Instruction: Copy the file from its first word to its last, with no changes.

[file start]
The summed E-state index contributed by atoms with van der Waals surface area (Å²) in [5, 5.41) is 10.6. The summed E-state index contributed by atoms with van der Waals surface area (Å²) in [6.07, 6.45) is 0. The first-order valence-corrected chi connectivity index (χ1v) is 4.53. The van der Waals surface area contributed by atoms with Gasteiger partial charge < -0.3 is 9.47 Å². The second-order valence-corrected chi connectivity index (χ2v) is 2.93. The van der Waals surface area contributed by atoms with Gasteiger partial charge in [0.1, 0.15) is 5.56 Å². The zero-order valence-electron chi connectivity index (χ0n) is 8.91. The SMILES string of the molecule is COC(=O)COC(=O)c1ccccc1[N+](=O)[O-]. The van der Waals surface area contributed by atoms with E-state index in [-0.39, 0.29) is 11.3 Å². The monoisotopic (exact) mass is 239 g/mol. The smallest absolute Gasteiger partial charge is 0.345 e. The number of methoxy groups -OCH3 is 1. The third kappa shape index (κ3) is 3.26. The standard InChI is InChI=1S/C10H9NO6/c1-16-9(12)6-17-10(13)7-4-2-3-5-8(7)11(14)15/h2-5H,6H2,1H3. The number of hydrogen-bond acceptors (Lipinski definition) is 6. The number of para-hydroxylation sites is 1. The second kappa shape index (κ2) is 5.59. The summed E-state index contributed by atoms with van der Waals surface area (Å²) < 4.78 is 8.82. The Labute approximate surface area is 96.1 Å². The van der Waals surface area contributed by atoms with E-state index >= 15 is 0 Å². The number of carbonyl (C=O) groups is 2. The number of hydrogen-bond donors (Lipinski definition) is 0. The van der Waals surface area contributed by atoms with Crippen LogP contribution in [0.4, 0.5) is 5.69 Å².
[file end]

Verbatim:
The summed E-state index contributed by atoms with van der Waals surface area (Å²) in [5, 5.41) is 10.6. The summed E-state index contributed by atoms with van der Waals surface area (Å²) in [6.07, 6.45) is 0. The first-order valence-corrected chi connectivity index (χ1v) is 4.53. The van der Waals surface area contributed by atoms with Gasteiger partial charge < -0.3 is 9.47 Å². The second-order valence-corrected chi connectivity index (χ2v) is 2.93. The van der Waals surface area contributed by atoms with Gasteiger partial charge in [0.1, 0.15) is 5.56 Å². The zero-order valence-electron chi connectivity index (χ0n) is 8.91. The SMILES string of the molecule is COC(=O)COC(=O)c1ccccc1[N+](=O)[O-]. The van der Waals surface area contributed by atoms with E-state index in [-0.39, 0.29) is 11.3 Å². The monoisotopic (exact) mass is 239 g/mol. The smallest absolute Gasteiger partial charge is 0.345 e. The number of methoxy groups -OCH3 is 1. The third kappa shape index (κ3) is 3.26. The standard InChI is InChI=1S/C10H9NO6/c1-16-9(12)6-17-10(13)7-4-2-3-5-8(7)11(14)15/h2-5H,6H2,1H3. The number of hydrogen-bond acceptors (Lipinski definition) is 6. The number of para-hydroxylation sites is 1. The second kappa shape index (κ2) is 5.59. The summed E-state index contributed by atoms with van der Waals surface area (Å²) < 4.78 is 8.82. The Labute approximate surface area is 96.1 Å². The van der Waals surface area contributed by atoms with E-state index >= 15 is 0 Å². The number of carbonyl (C=O) groups is 2. The number of hydrogen-bond donors (Lipinski definition) is 0. The van der Waals surface area contributed by atoms with Crippen LogP contribution in [0.4, 0.5) is 5.69 Å².